Within subject knowledge you have to have knowledge of: curriculum; how people learn; different learning strategies to suit different learners. You have to have knowledge of wider aspects i.e. pedagogical knowledge. So, there is a whole range of knowledge bases you need, which all together produce subject knowledge for physical education (University tutor C) (p. 336) 

The apparent gap between scholarly frameworks and studies, and the reality of teacher education and schooling, calls for attention by educators and policy makers.

This paper follows the ways in which publications in TATE, that focus on teacher knowledge, provide insights into the development and growth of scholarly understanding of teacher knowledge. Relevant questions are: How is teacher knowledge defined? What modes of inquiry are adopted by the researchers? What are conceived as the implications of teacher knowledge for schooling? In order to answer these questions, nine papers were chosen from TATE according to the following criteria: 1. distributed over a period of 20 years from 1988 to 2009 2. representing an international group of scholars 3. reflecting modes of inquiry 4. focusing on a variety of themes related to teacher knowledge These papers were analyzed according to the following aspects: (1) Definition of teacher knowledge; (2) Mode of inquiry; (3) Emphasis on one or more of the commonplaces of education–subject matter, learner, teacher, milieu (Schwab, 1964); and (4) Emphasis on one or more of the kinds of teacher knowledge suggested by Shulman (1986). The analysis of each paper is presented followed by a discussion. Several tendencies in the development of the concept of teacher knowledge are noted. There is the extension of the term to include societal issues. As well, one finds a growing focus on the personal aspects of knowledge. The role of context in shaping teacher knowledge plays a crucial role in the analyzed papers, reflecting changes in the milieu of schooling. The main mode of inquiry in the analyzed papers is qualitative, interpretative. The authors of the various papers were interested in the concrete experiences and views of student teachers, and teachers, concerning their knowledge and its acquisition. This approach yields important insights but leaves open several questions. First, the curricular question: what concrete opportunities for gaining knowledge are offered to student teachers? Another question concerns the modes of teachers’ use of their professional knowledge. This question requires detailed observations and documentation of teachers’ actions in classrooms, trying to link their knowledge and practice. The papers analyzed in this review share a common scholarly language and are based in Western culture. It is important to see, as well, studies conducted in other cultures, which might have a different view of teacher knowledge.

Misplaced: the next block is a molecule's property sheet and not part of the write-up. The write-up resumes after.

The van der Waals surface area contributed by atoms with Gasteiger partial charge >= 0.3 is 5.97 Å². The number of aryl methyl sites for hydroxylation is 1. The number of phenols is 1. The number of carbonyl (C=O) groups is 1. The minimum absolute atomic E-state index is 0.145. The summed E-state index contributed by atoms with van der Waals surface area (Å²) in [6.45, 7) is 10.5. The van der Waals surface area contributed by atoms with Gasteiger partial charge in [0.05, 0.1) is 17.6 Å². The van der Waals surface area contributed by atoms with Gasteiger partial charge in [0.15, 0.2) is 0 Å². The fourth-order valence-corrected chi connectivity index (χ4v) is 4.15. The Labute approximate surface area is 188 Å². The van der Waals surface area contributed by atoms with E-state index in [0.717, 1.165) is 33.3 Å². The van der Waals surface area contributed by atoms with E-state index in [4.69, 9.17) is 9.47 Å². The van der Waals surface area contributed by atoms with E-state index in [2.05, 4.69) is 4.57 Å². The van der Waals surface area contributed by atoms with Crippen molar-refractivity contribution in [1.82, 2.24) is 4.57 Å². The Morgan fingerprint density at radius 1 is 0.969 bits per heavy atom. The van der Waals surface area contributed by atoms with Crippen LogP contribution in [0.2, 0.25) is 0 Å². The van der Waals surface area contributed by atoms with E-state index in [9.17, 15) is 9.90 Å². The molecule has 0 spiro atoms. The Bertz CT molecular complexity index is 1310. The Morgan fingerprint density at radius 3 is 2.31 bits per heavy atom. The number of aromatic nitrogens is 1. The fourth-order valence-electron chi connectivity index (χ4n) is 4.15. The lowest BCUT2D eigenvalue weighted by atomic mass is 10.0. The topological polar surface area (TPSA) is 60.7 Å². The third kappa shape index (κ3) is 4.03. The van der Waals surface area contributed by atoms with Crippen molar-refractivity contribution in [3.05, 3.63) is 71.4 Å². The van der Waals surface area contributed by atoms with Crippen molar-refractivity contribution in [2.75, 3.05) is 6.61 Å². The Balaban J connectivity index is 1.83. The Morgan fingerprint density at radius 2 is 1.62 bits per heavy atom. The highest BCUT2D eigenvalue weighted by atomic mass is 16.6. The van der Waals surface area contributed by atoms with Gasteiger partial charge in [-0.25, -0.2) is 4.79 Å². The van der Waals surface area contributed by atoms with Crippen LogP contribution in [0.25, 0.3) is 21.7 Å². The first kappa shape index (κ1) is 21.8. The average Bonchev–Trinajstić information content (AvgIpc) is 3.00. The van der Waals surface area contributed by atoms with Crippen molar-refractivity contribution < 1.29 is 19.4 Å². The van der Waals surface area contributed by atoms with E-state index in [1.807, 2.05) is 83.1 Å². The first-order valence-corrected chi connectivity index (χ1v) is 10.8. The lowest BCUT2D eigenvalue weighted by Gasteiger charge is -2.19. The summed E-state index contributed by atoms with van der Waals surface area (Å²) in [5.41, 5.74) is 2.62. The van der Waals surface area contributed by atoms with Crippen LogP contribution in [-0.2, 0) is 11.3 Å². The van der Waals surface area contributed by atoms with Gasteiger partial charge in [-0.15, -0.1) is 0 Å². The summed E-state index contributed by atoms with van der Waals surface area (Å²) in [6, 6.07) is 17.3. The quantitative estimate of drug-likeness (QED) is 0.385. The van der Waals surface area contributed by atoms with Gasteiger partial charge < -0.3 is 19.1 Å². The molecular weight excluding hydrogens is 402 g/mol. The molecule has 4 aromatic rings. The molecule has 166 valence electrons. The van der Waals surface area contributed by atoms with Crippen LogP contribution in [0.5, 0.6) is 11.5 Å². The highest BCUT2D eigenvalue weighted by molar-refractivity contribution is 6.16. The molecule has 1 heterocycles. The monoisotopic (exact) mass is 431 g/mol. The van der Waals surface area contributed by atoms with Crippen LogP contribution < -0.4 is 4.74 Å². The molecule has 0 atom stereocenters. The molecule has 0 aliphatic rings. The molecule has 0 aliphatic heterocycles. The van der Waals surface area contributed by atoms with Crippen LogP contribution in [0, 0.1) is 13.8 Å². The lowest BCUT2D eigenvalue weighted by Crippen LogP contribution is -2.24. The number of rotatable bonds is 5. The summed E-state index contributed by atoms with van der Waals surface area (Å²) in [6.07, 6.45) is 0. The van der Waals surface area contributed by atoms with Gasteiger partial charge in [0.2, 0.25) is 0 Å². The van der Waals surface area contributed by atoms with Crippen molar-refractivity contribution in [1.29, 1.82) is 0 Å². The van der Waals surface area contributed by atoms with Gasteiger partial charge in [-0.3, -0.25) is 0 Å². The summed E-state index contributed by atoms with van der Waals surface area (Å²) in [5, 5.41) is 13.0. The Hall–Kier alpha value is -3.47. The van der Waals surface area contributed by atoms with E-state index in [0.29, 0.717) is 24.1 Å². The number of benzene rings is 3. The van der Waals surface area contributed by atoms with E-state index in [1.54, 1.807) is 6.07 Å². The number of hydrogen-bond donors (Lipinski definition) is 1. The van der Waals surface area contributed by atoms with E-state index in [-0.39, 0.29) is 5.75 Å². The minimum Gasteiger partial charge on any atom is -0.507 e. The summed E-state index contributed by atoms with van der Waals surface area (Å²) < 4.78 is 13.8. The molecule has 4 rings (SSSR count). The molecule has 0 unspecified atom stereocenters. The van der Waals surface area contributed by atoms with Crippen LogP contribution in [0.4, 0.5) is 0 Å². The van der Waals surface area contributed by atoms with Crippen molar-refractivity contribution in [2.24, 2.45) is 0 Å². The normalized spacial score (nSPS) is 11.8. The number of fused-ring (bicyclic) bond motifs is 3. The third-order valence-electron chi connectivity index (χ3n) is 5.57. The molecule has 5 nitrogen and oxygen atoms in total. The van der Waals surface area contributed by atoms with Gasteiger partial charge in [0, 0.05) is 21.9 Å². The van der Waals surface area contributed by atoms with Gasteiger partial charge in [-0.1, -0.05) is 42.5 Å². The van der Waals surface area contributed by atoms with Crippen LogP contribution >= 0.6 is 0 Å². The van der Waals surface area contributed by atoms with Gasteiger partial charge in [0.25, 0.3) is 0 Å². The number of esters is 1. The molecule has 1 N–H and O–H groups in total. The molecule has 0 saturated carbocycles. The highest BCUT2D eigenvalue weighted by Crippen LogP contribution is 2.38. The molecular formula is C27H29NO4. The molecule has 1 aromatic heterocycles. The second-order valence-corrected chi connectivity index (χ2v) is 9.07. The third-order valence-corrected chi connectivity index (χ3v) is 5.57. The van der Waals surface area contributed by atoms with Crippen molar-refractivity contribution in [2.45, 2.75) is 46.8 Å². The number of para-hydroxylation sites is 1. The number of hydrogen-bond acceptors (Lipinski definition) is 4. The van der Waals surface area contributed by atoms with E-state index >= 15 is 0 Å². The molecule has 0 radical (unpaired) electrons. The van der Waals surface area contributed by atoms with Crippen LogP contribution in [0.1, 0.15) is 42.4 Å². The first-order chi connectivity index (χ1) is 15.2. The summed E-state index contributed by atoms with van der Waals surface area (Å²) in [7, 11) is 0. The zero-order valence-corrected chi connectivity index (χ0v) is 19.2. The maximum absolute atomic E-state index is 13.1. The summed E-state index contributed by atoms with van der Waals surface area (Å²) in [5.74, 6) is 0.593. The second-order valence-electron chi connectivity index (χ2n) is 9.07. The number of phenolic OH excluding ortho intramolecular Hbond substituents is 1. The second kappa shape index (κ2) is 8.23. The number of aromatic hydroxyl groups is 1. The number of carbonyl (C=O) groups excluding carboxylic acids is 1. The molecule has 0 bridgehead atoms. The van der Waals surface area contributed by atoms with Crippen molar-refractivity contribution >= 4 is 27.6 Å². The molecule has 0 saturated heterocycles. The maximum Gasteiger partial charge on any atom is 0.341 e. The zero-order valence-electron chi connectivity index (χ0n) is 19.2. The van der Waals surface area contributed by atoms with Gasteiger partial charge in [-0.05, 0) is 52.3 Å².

The papers analyzed in this review share a common scholarly language and are based in Western culture. It is important to see, as well, studies conducted in other cultures, which might have a different view of teacher knowledge.

It would be interesting